|“||After the sixth day of God’s tyranny on his beloved planet, our small room which we inhabited had grown rotten with the stench of death. Five close strangers which had been with us since the beginning had succumbed to their wounds or had been poisoned by the lethal radiation that flew and floated in the air; the air that I breathed. We finally reach the conclusion that none of us were last any long than those decaying faceless corpses on the floor. And so, we dared do what we would have been sick over to do a few days ago; we open the doors to the outside. Immediately we saw the devastation of our government’s arsenal that had undone us just barely a week ago. Ran, we did, from our would-be tomb. We did not stay in one place very long; our goal was to be out of the city in less than an hour. A few others and I did not bother to drive any cars, since they had been fried and melted from the nuclear heat. Running seemed the only option available. Something we would be doing for our lives in just a few short minutes. Janet, someone who used to be a school teacher, one day noticed a cloud of a yellow form. She quickly discovered that it turned out to be chlorine gas; the stuff we used to put in our pools for fun and leisure. This was no leisure. She ran in the very opposite direction that the cloud was coming from. She signaled us to follow, and we did. However, another wisp of the gas had come from the other side of the street, and took her instantly. Soon, you couldn’t even see it anymore. It had thinned out and surrounded us. Surrounded us, like the mindful devil it was. Our survival instincts gave us mixed messages. We just listened to our minds and forwarded ourselves in an attempt to escape. One by one, we were plucked from our lives by the malevolent gas. Trying as hard as we could to hold our breaths, it was not enough. It burned our skin and blinded our eyes. A business man I had come to know fell on the pavement, writhing in pain. No time to help him though, only yourself could you look for. Five more lay on the once active street, withering in the fumes and acid air. Out of the initial twelve that had left the bomb shelter, only three remained. Finally, I reached clear skies. Fresh air, more or less, reassured my lungs. I ran for another five hundred yards and stopped. I sat and turned around to see if anyone had come with me. No one had. Out of the city that had given birth to pain and death, only I came out with my heart still beating. Only I.||”|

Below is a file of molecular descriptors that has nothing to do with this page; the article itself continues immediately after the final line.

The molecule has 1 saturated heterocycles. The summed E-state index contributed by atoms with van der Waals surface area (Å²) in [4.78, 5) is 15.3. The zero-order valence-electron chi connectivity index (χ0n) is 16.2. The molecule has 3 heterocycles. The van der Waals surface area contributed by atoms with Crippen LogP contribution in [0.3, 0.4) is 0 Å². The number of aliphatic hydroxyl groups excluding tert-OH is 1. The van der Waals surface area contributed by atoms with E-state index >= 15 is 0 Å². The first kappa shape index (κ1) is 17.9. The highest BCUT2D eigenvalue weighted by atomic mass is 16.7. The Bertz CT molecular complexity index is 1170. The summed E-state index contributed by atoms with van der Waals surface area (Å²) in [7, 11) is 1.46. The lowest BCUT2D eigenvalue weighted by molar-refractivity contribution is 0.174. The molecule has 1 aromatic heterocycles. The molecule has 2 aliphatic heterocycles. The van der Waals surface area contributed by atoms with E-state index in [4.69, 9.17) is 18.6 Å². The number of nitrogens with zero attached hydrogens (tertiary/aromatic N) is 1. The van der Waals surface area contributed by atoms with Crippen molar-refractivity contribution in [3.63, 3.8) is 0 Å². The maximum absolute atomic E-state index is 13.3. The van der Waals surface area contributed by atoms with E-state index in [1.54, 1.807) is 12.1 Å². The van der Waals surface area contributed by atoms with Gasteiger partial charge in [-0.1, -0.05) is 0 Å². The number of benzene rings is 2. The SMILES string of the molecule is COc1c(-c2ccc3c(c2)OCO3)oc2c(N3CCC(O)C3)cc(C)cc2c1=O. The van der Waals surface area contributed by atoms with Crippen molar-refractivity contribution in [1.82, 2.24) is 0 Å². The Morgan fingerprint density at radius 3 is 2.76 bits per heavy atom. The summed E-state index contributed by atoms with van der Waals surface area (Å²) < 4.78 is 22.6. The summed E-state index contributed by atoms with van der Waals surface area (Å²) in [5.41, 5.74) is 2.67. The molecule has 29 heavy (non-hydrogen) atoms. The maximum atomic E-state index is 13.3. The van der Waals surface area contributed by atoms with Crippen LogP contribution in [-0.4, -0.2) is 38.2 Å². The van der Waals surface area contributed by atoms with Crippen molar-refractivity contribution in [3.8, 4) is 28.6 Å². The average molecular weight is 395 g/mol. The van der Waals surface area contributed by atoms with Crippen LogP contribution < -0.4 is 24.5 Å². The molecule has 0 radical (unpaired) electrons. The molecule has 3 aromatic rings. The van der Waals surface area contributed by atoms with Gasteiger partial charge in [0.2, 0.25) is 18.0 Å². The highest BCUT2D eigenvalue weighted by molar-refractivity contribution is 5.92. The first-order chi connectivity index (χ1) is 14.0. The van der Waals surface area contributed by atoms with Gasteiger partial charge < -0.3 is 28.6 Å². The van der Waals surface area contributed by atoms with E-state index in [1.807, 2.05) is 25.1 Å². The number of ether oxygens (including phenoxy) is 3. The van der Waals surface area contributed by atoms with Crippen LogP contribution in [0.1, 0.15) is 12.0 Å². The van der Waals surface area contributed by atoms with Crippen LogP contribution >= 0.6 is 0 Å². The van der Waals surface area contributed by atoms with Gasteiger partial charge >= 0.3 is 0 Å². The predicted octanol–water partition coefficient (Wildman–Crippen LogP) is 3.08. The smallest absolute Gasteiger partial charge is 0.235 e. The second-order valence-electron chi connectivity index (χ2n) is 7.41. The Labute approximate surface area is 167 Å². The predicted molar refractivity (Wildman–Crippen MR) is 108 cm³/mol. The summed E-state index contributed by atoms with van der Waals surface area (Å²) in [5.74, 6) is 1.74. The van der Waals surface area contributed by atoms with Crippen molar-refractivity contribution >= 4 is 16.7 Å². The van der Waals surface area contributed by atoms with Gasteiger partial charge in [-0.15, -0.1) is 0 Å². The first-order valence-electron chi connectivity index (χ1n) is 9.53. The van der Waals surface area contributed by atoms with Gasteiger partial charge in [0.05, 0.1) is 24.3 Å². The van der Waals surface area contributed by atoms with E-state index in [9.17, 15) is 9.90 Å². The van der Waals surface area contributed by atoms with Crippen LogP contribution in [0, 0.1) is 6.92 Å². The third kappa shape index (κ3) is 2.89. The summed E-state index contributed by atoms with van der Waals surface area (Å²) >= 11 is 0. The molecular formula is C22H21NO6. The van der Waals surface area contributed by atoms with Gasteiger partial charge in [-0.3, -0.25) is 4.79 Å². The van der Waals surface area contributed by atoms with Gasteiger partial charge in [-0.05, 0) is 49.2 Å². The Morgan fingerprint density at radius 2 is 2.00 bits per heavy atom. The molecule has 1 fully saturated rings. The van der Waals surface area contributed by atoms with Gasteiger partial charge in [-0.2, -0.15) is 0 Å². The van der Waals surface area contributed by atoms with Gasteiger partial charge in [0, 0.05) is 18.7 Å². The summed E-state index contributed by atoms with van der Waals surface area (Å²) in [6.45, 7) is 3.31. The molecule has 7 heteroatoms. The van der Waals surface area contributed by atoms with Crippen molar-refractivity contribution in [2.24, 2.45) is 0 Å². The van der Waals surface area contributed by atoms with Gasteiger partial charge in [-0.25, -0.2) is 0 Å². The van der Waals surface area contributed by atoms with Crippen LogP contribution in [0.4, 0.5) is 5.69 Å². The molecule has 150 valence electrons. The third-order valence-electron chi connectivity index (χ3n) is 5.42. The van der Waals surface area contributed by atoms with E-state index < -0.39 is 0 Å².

— Goredam, Hermann. pg. 45, My Survival Though the Abaddon 
Even through all that had happened in the first week, worst had yet to come to the rural areas around the world. In America alone, there were over 104 nuclear reactors in power plants, universities and naval bases; all in need of constant supervision. If no one looked after them, computers would cut in. Since, however, nearly 99.5% of computers in the country had been wiped out by the Y2K Bug and the 3Xer Virus, only one nuclear reactor was protected from having a nuclear meltdown. The rest would go Chernobyl in the next few days.
The nuclear scientists that had survived the initial nuclear warheads and technological destruction of January 1st, had foreseen the disastrous effects of the nation's nuclear reactors overheating and exploding. Whereas the explosions would not be as massive as the nuclear explosions that landed on the cities and towns on that fateful day, they would have tons of radioactive material would be shot into the atmosphere and fall around the surrounding areas, killing all lifeforms; including plants, animals and some microbes. Numerous scientists, mostly affiliated with the Bulletin of the Atomic Scientists, contacted as many people as they had known to have survived the nuclear attack and informed them of the impending excess nuclear fallout from the unstable nuclear reactors. They moved quickly as humanly possible, yet they only managed to save 34 nuclear reactors by the end of the week. On Friday, January 7, all 69 unstable nuclear reactors erupted, spewing thousands of tons of nuclear material over the nation's land.